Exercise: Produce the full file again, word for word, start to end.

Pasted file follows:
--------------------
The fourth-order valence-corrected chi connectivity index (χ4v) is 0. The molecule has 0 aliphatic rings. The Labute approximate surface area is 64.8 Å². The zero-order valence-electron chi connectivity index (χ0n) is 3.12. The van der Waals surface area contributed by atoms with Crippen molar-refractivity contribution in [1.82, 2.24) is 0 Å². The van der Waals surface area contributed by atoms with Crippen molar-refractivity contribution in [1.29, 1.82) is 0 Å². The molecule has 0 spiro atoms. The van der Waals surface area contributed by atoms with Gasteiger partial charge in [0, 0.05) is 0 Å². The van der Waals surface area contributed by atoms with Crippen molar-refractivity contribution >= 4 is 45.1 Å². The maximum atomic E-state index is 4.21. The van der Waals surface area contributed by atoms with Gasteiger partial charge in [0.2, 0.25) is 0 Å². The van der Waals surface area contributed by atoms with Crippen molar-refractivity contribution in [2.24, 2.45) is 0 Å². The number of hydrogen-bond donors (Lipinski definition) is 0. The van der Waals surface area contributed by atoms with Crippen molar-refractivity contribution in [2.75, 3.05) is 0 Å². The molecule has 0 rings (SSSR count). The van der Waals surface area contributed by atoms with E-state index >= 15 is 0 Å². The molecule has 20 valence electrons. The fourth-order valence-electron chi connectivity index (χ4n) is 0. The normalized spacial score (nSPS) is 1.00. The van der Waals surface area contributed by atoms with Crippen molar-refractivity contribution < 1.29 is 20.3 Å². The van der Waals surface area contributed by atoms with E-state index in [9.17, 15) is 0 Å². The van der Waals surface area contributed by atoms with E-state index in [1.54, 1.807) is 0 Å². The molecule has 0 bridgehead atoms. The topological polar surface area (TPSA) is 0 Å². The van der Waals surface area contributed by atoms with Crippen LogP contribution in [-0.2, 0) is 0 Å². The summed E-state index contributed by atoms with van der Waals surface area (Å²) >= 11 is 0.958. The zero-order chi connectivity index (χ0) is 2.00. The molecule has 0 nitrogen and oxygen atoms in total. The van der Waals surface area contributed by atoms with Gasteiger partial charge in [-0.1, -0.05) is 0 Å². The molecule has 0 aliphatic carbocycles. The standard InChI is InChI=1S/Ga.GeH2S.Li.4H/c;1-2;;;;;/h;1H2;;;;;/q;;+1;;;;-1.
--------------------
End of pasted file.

The fourth-order valence-corrected chi connectivity index (χ4v) is 0. The molecule has 0 aliphatic rings. The Labute approximate surface area is 64.8 Å². The zero-order valence-electron chi connectivity index (χ0n) is 3.12. The van der Waals surface area contributed by atoms with Crippen molar-refractivity contribution in [1.82, 2.24) is 0 Å². The van der Waals surface area contributed by atoms with Crippen molar-refractivity contribution in [1.29, 1.82) is 0 Å². The molecule has 0 spiro atoms. The van der Waals surface area contributed by atoms with Gasteiger partial charge in [0, 0.05) is 0 Å². The van der Waals surface area contributed by atoms with Crippen molar-refractivity contribution >= 4 is 45.1 Å². The maximum atomic E-state index is 4.21. The van der Waals surface area contributed by atoms with Gasteiger partial charge in [0.2, 0.25) is 0 Å². The van der Waals surface area contributed by atoms with Crippen molar-refractivity contribution in [2.24, 2.45) is 0 Å². The number of hydrogen-bond donors (Lipinski definition) is 0. The van der Waals surface area contributed by atoms with Crippen molar-refractivity contribution in [2.75, 3.05) is 0 Å². The molecule has 0 rings (SSSR count). The van der Waals surface area contributed by atoms with E-state index >= 15 is 0 Å². The molecule has 20 valence electrons. The fourth-order valence-electron chi connectivity index (χ4n) is 0. The normalized spacial score (nSPS) is 1.00. The van der Waals surface area contributed by atoms with Crippen molar-refractivity contribution < 1.29 is 20.3 Å². The van der Waals surface area contributed by atoms with E-state index in [9.17, 15) is 0 Å². The van der Waals surface area contributed by atoms with E-state index in [1.54, 1.807) is 0 Å². The molecule has 0 bridgehead atoms. The topological polar surface area (TPSA) is 0 Å². The van der Waals surface area contributed by atoms with Crippen LogP contribution in [-0.2, 0) is 0 Å². The summed E-state index contributed by atoms with van der Waals surface area (Å²) >= 11 is 0.958. The zero-order chi connectivity index (χ0) is 2.00. The molecule has 0 nitrogen and oxygen atoms in total. The van der Waals surface area contributed by atoms with Gasteiger partial charge in [-0.1, -0.05) is 0 Å². The molecule has 0 aliphatic carbocycles. The standard InChI is InChI=1S/Ga.GeH2S.Li.4H/c;1-2;;;;;/h;1H2;;;;;/q;;+1;;;;-1.